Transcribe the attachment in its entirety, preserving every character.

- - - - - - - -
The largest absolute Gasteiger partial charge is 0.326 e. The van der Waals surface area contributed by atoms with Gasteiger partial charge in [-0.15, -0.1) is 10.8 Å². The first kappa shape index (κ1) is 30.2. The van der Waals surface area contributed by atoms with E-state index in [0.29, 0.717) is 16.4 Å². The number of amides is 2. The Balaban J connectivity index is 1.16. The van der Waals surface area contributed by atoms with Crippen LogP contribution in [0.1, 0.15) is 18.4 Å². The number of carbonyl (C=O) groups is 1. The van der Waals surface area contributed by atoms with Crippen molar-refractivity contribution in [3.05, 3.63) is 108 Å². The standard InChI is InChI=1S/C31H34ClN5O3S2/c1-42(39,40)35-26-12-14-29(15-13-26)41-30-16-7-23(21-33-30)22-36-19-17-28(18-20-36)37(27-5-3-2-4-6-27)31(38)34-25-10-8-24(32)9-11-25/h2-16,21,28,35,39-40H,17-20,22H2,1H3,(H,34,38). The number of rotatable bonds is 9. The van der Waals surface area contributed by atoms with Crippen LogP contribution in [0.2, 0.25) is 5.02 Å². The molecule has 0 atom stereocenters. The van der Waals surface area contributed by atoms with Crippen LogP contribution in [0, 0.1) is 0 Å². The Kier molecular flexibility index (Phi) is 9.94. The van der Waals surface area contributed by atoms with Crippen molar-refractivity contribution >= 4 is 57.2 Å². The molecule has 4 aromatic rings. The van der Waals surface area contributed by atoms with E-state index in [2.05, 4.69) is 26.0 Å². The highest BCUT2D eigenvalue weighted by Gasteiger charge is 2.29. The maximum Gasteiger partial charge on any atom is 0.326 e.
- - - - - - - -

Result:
The largest absolute Gasteiger partial charge is 0.326 e. The van der Waals surface area contributed by atoms with Gasteiger partial charge in [-0.15, -0.1) is 10.8 Å². The first kappa shape index (κ1) is 30.2. The van der Waals surface area contributed by atoms with E-state index in [0.29, 0.717) is 16.4 Å². The number of amides is 2. The Balaban J connectivity index is 1.16. The van der Waals surface area contributed by atoms with Crippen LogP contribution in [0.1, 0.15) is 18.4 Å². The number of carbonyl (C=O) groups is 1. The van der Waals surface area contributed by atoms with Crippen molar-refractivity contribution in [3.05, 3.63) is 108 Å². The standard InChI is InChI=1S/C31H34ClN5O3S2/c1-42(39,40)35-26-12-14-29(15-13-26)41-30-16-7-23(21-33-30)22-36-19-17-28(18-20-36)37(27-5-3-2-4-6-27)31(38)34-25-10-8-24(32)9-11-25/h2-16,21,28,35,39-40H,17-20,22H2,1H3,(H,34,38). The number of rotatable bonds is 9. The van der Waals surface area contributed by atoms with Crippen LogP contribution in [0.2, 0.25) is 5.02 Å². The molecule has 0 atom stereocenters. The van der Waals surface area contributed by atoms with Crippen LogP contribution in [0, 0.1) is 0 Å². The Kier molecular flexibility index (Phi) is 9.94. The van der Waals surface area contributed by atoms with Crippen molar-refractivity contribution >= 4 is 57.2 Å². The molecule has 4 aromatic rings. The van der Waals surface area contributed by atoms with E-state index in [2.05, 4.69) is 26.0 Å². The highest BCUT2D eigenvalue weighted by Gasteiger charge is 2.29. The maximum Gasteiger partial charge on any atom is 0.326 e.